“But we Africans are not raised in this way,” he said, nodding to the others for approval. “What do we care about shops and counting? We have a much freer existence. We have no interest in this–shops are not our strong point.”
“Why close the shops, then?”
Here I found myself thinking of The Merchant of Venice…
Later still in his southward progress through Malawi, Theroux travelled in a dugout canoe down the Shire River to the Zambezi River and Mozambique with two native guides, Karsten and Wilson, and the theme of the immigrant Indians in east Africa makes its final, most uncanny return.
I caught a few words of a story that Karsten was telling Wilson–“Indian” and “fish” and “money”–and as we paddled across the Zambezi, our dugout pulled sideways by the power of the stream, he told me the story.
Farther up the Zambezi, on the Zambian side, he said, lived Indian traders who made a practice of abducting very young African girls from villages. The Indians killed the girls and cut out their hearts. Using the fresh hearts of these African virgins as bait on large hooks, they were able to catch certain Zambezi fish that were stuffed full of diamonds.
“That is why the Indians have so much money,” Karsten said.
And so finally, we have tales reminiscent of anti-Semitic blood libel myths…
Though Theroux clearly lays out the ways in which the persecution of Indians in east Africa parallels the persecution of Jews in Europe, he never actually mentions it (unless the ironic detail that Banda’s Young Pioneers were trained in Israel is meant to be a hint). I find that puzzling. It seems impossible that he wouldn’t have recognized the parallel. Did he perhaps think it too obvious to warrant mentioning? But regardless of Theroux’s purposes, I find it surprising that the same idiosyncratic collection of slurs and calumnies directed at Jews in Europe were elsewhere attached to another ethnic group. Is there some universal subconscious cultural association between commerce and child sacrifice, and if so, why? Are still other ethnic groups thought of in this same way in other cultures?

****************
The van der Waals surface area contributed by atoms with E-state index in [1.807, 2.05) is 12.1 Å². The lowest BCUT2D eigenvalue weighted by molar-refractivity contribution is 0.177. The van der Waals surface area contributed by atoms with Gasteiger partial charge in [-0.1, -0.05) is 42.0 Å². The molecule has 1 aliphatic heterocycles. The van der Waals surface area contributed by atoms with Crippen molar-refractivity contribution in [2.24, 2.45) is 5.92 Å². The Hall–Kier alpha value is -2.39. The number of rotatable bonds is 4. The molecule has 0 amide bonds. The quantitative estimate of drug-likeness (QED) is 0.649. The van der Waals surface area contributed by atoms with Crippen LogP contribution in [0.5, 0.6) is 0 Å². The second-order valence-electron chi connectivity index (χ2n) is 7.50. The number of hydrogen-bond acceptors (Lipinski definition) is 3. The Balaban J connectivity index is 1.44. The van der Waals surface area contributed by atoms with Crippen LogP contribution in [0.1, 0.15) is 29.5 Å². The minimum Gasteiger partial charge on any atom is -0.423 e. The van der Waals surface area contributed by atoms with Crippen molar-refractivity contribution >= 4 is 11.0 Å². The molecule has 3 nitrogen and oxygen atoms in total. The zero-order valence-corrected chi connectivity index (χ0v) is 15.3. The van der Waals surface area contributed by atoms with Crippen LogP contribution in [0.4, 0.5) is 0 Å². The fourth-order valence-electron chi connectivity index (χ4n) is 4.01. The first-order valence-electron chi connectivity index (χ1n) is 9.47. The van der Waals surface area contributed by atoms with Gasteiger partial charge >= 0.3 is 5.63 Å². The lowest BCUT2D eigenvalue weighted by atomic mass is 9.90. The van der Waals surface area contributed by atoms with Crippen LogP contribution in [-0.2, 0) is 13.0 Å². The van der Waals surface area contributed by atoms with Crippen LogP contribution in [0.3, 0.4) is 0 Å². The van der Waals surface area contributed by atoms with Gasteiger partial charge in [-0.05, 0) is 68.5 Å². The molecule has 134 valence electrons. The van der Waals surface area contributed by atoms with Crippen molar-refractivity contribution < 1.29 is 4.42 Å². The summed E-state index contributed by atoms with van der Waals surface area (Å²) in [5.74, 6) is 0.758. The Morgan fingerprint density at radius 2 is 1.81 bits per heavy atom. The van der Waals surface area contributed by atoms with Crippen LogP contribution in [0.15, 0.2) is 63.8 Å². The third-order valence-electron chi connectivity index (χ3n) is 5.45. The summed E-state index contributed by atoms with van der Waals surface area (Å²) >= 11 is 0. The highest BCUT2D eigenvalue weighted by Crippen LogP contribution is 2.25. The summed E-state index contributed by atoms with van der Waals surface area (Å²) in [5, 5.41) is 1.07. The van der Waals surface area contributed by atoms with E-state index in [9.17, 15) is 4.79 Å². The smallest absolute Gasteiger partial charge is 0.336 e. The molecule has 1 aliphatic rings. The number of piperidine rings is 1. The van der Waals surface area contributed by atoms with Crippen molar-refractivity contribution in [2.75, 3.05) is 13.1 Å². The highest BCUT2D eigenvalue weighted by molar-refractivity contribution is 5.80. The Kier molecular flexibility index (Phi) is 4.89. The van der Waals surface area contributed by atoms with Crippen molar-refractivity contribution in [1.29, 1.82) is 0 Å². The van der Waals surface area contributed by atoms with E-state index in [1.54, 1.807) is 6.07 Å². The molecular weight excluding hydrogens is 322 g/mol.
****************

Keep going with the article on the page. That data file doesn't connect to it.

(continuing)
7 Replies to “Indians are the Jews of East Africa”
What an interesting post. The cultural association you query might not be between commerce and child sacrifice, but between perceived outsider minority groups and child sacrifice. There are other historical precedents e.g., early Christian communities in the Roman empire were accused of ritual child sacrifice/cannibalism. Ironic that Christians would later use the same libel against Jewish communities in Europe.
Sure, I can see the fear of perceived outsider minority groups expressing itself as blood libel, to which many groups have been subjected throughout history. Separately, I can also see fear of perceived outsider minority groups expressing itself as caricatures of members of that group as dour and greedy. I think both of these are ignorant and indefensible expressions of fears that haven’t been otherwise articulated, but I’ve seen enough bigotry to understand that this happens. What I don’t understand is why these two particular (and seemingly wholly unrelated) versions of bigotry have occurred together in at least two independent social and cultural contexts. I was being a little flip in asking about a subconscious connection between commerce and child sacrifice, but I really am curious about about the coincidence of these two forms of persecution.